The Building Blocks Of A Heart-Healthy Breakfast
Everyone’s heard it – breakfast is the most important meal of the day. And while there is some debate about that, there’s no question that starting your day off with a healthy meal – even if it is small – has a lot of benefits, including helping you practice self-control. And if you’re concerned about your heart health, it is especially important.
Whether you’re looking to start eating breakfast or feel like you could clean up your current option, know that a healthy breakfast should contain a few fundamental building blocks – and it starts with fiber, followed by protein.
Fiber can be found in whole grains like oats or sprouted wheat, fruit, or nuts and seeds, and it’s an important nutrient that is often overlooked. Fiber helps “clean out” bad cholesterol from the body and helps us feel full longer. Breakfast cereals can be a good source, but it’s important to look at the ratio between dietary fiber and sugar.
A good guideline is no more than double the amount of sugar than there is fiber, or a two-to-one sugar to fiber ratio. And, it’s a good idea to make sure that the cereal you choose has three or more grams of fiber, otherwise you will feel hungry again very soon.
As for the milk, non-dairy options are just fine, but choose the unsweetened varieties. If you just can’t manage and need the sweetened ones, then be sure to count that within your daily budget for added sugar (24 grams for a woman and 36 grams for a man). It’s also important to be aware of some of the differences between the non-dairy milks. For example, coconut milk is higher in saturated fat and most other milks (almond, cashew, flax and rice) have very little protein. Most non-dairy milks are fortified with nutrients like calcium and vitamin D to mimic dairy milk.
If you enjoy yogurt with your cereal, or even on its own, challenge yourself to try the plain variety; this will help limit added sugar. It can take a little getting used to, but adding fresh, frozen or dried fruit and nuts can help.
Breakfast bars, although convenient, tend to lack fiber and that other important building block – protein. Like fiber, protein helps you feel fuller longer. Before you buy any breakfast bar, it’s important to consider how much sugar it contains. Hint: they tend to have too much. Look for the brands with just nuts and fruit, or at least a short ingredient list. Many bars are dipped in chocolate or other coatings and as a result have a high amount of saturated fat. A better option would be to prepare something small in advance – such as no-bake energy bites made with oats, flax meal, peanut butter, miniature chocolate chips and honey.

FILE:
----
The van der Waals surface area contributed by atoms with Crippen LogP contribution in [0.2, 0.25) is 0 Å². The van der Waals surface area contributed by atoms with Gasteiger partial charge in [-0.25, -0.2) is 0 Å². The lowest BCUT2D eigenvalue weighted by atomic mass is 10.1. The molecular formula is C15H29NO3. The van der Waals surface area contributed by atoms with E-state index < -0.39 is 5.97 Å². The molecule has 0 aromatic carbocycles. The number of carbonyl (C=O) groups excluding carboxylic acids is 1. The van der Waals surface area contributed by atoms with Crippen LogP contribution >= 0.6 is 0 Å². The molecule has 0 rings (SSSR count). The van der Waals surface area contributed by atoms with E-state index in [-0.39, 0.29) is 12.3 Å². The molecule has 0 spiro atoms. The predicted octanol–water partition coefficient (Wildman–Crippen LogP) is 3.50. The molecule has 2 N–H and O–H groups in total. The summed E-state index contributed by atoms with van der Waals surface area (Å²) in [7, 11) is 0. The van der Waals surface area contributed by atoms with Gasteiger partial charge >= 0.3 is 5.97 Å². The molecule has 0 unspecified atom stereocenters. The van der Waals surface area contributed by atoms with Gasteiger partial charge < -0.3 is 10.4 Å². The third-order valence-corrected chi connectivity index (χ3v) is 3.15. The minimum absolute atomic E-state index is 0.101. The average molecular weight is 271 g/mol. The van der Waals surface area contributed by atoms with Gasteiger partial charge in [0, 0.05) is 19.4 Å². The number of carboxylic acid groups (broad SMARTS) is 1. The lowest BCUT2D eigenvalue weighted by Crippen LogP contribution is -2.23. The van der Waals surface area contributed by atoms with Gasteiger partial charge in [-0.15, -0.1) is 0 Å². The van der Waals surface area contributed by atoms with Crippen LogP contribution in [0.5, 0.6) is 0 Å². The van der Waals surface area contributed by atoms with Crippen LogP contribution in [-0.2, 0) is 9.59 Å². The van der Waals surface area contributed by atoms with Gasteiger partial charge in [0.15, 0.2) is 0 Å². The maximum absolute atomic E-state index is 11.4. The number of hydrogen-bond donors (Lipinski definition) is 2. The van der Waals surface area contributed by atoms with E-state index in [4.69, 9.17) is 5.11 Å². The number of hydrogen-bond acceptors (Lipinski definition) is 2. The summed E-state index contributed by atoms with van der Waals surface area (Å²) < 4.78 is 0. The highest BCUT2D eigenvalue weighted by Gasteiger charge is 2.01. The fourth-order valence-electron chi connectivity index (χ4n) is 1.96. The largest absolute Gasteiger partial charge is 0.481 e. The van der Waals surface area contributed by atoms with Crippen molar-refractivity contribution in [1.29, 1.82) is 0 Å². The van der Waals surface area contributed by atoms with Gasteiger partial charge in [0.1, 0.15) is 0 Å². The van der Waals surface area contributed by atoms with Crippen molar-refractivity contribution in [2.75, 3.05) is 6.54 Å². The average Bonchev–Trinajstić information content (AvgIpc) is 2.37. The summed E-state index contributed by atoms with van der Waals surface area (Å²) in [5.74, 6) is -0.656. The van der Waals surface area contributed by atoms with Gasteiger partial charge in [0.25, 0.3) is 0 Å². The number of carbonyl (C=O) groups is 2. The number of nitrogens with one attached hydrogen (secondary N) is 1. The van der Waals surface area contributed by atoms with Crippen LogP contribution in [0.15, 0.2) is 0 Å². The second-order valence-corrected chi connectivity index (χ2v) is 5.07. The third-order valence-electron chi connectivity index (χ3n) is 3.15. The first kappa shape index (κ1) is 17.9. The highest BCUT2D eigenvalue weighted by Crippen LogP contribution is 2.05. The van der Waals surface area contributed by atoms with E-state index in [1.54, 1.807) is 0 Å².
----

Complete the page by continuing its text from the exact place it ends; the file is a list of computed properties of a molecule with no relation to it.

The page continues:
Another popular on-the-go option is a smoothie. While packed with nutrients, smoothies can quickly become too full of sugar. Use these tips to avoid this pitfall:
- No juice. Use milk or water for the liquid.
- Limit fruit to 1-2 cups.
- Include a veggie, such as kale or frozen spinach.
- Include a protein source (plain yogurt, peanut butter, or unsweetened protein powder.)
Vegetarian proteins like plain yogurt, cottage cheese, nuts or natural nut butters and even hard boiled eggs can be a great addition to any breakfast.
For light eaters, fresh fruit and a 1/4 cup of nuts such as almonds or pistachios, or perhaps avocado on toast are two easy ways to start the day off on the right foot.
Breaking out of the traditional breakfast foods can help keep you interested in breakfast, and even help use up your leftovers. Consider chicken breast and potatoes from the night before. Or, try chia seed pudding or a quinoa bowl, like this Quinoa-Blueberry Bowl.
- 1 cup quinoa
- 3 Tbsp. extra virgin olive oil
- Zest and juice of medium lemon
- Dash coarse salt
- Dash granulated sugar
- 1 cup arugula
- 1 cup fresh blueberries
- 2 oz. goat cheese, crumbled
- Cook quinoa according to package directions. Allow to cool.
- In a small bowl, whisk together olive oil, lemon, salt and sugar. Toss dressing with cooled quinoa and mix in arugula and blueberries. Taste and adjust seasoning, if necessary. Top with crumbled goat cheese.
Story Credit: http://www.hngnews.com/sun_prairie_star/community/article_8acf76c0-552b-11e7-aa95-b39c963ee054.html